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Top Ten Mistakes Made by Trustees and Personal Representatives

Posted on: March 11th, 2015
Trustees and Personal Representatives, i.e., estate fiduciaries, are bound by a bewildering array of responsibilities and duties, meant to protect estate assets for beneficiaries. has come out with its list of the top ten mistakes that Trustees and Personal Representatives of estates commonly make and must make sure they avoid. We've modified their list pretty significantly to add more detail and identify the most common mistakes that we see in our practice here in Maryland and DC.

Falling into one or more of these traps may result in costly Trust or Estate litigation and may be the basis for a breach of fiduciary duty lawsuit.

Mistake 1:  Improperly Interpreting or Not Properly Following the Terms of the Trust or the Will

The Trust and the Will are the governing documents for estate administration. Many Trustees and Personal Representatives, however, choose to view the documents as providing rough guidelines, not absolute instructions. Others may decide to administer the estate based on what they believe the deceased "would have wanted" or indicated orally just before death.  Others try to follow the word of the Trust or the Will but lack a clear understanding of some legal terms commonly found in these documents such as "per stirpes" or the actual meaning of "health, education, maintenance, and support."  Many also do not understand the duties and powers they are authorized or required to perform.

Mistake 2:  Making Incorrect Distributions

Clear bequests, such as, "pay $20,000 to my son, James Quincy Hopkins, III, who was born on June 18, 1972, if he survives me," is hard to misinterpret.  It is more challenging, however, to make proper distributions of the "residue" if the estate is to be paid to several beneficiaries in unequal shares or in a combination of cash and "in kind."  Personal Representatives and Trustees also often fail to account for estate liabilities, such as debts of the decedent, taxes, administration expenses, etc.; and may fail to identify all assets of the Trust or Estate.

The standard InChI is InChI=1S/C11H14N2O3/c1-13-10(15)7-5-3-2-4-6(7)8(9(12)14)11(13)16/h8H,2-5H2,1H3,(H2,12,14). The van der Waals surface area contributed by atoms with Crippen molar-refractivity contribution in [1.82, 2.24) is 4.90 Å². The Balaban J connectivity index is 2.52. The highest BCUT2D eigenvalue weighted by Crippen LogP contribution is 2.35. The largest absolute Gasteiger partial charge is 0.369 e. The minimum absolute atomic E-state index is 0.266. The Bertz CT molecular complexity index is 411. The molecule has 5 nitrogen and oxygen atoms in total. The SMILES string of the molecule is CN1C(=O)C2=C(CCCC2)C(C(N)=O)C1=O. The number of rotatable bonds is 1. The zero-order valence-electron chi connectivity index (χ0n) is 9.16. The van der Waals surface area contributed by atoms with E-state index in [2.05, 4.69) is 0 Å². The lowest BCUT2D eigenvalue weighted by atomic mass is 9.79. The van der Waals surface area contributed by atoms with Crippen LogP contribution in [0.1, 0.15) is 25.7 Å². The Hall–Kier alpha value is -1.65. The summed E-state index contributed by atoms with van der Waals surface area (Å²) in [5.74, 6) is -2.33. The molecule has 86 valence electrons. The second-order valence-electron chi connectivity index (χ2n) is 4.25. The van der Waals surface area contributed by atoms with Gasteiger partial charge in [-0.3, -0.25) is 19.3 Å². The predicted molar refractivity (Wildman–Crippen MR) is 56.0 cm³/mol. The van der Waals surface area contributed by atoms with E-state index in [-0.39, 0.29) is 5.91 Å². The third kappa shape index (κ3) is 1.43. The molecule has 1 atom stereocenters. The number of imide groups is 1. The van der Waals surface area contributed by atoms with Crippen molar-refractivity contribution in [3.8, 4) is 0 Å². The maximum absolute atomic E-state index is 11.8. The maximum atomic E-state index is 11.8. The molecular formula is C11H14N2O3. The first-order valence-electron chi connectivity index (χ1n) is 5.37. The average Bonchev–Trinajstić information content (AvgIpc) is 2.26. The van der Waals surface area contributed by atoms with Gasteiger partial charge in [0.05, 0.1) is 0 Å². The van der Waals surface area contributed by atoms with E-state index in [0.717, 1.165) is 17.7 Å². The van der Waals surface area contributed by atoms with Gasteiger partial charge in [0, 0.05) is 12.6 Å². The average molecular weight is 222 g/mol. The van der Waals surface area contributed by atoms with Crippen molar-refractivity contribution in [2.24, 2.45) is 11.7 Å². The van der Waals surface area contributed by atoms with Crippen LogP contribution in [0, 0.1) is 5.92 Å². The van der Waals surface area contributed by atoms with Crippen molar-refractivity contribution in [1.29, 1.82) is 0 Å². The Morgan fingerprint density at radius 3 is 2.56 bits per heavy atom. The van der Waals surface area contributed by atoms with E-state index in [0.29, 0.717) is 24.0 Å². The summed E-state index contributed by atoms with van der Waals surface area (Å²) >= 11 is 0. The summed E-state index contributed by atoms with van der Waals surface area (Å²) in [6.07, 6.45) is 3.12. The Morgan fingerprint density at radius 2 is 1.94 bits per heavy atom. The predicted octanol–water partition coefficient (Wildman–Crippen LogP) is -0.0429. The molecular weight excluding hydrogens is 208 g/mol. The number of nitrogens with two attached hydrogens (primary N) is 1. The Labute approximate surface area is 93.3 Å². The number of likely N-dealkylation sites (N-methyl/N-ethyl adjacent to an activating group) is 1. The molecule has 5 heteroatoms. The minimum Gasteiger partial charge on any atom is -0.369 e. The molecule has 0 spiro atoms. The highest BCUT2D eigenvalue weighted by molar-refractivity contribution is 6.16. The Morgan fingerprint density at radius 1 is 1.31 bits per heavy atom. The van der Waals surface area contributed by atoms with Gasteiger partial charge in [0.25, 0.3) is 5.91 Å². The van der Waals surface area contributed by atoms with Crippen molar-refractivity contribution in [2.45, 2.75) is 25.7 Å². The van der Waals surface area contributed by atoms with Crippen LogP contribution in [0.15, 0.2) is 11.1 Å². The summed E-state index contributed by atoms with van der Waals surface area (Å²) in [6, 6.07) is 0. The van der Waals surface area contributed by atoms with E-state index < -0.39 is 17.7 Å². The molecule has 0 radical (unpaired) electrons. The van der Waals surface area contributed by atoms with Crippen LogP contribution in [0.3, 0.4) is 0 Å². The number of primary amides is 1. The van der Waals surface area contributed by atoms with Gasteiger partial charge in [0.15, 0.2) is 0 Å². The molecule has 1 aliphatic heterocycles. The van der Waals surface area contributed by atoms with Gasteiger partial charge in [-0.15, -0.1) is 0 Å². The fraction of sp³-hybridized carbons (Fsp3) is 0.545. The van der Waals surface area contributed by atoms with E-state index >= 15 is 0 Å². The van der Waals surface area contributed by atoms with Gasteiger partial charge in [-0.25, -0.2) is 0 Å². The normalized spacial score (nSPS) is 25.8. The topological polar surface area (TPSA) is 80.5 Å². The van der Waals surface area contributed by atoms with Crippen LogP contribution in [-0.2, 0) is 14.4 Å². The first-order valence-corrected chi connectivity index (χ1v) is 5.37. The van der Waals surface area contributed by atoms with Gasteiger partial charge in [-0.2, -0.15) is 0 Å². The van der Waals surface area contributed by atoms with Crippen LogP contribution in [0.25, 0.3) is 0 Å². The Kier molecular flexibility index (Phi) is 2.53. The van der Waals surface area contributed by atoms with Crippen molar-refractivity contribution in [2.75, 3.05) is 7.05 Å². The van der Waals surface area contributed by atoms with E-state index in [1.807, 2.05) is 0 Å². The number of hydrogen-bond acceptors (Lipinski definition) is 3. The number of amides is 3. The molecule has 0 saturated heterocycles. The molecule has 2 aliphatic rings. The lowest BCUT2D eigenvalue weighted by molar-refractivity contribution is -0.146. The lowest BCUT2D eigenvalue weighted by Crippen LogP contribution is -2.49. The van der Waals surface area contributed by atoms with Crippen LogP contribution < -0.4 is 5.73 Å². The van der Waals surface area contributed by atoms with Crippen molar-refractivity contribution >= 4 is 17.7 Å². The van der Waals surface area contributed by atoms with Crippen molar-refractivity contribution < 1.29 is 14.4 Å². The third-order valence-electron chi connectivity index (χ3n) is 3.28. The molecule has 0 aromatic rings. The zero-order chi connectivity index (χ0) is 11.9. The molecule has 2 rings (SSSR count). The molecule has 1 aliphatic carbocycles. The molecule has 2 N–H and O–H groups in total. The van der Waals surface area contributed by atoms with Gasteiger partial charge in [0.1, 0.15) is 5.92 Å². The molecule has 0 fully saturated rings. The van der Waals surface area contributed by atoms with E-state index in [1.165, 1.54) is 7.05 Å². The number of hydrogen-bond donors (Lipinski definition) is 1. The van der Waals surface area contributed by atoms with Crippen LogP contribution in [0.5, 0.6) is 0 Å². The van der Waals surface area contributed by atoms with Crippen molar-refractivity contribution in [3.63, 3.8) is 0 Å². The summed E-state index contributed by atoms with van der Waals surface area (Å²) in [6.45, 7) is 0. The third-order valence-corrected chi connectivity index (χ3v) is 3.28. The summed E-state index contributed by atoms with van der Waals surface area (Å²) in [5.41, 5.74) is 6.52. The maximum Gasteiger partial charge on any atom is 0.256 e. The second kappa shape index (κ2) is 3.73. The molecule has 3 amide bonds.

Mistake 3:  Overlooking a Trust or Estate Beneficiary

Missing a beneficiary might occur because of carelessness, unfamiliarity with the decedent's family, or misunderstanding a "class" of beneficiaries.  For example, the fiduciary may need to look to state law or carefully read the Trust or Will to interpret properly the meaning of "issue."  This problem also often occurs because of the more complicated family trees today, having multiple marriages, blended families, and extended families. Trustees and Personal Representatives must be careful to identify properly the members of a class of beneficiaries.

Mistake 4:  Failure to Prudently Invest Trust or Estate Assets

Investing other peoples' money when you are the trusted fiduciary must be approached with care and deliberation.  Trustees and Personal Representatives must act prudently and in the best interests of the beneficiaries when investing.  They also carefully must understand and adhere to the investment powers specified in the Trust and the Will.

Mistake 5:  Understanding What Comprises the Fiduciary's Commission

A Trustee or Personal Representative may be entitled to receive a commission for performing this important role.  Often, Trustees and Personal Representatives who also are beneficiaries decline to receive a commission.  For Trustees, the issue of a proper commission often is indicated in the Trust document.  For a probate estate, however, Personal Representatives often run into the most trouble with beneficiaries by making mistakes with respect to their commissions.

In Maryland, a Personal Representative's commission must be below a statutorily specified maximum amount.  Moreover, the Personal Representative in Maryland cannot take a commission without prior approval from the Orphans' Court, unless the Personal Representative obtains written consent from all of the interested persons and open debtors for the commission and the commission requested is below the statutory maximum amount.

Where Personal Representatives get tripped up is knowing what is included in their commissions.  Most people serving in this role do not know that in Maryland, expenses spent on local travel on estate business typically is included as part of the commission and not a separate expense of the estate.  Also, fees paid to persons who assist Personal Representatives, for example, bookkeepers organizing the finances of the estate and assisting with preparing inventories and accounts, typically are expenses that should be borne by Personal Representatives as part of their commissions and are not considered separate expenses of the estate.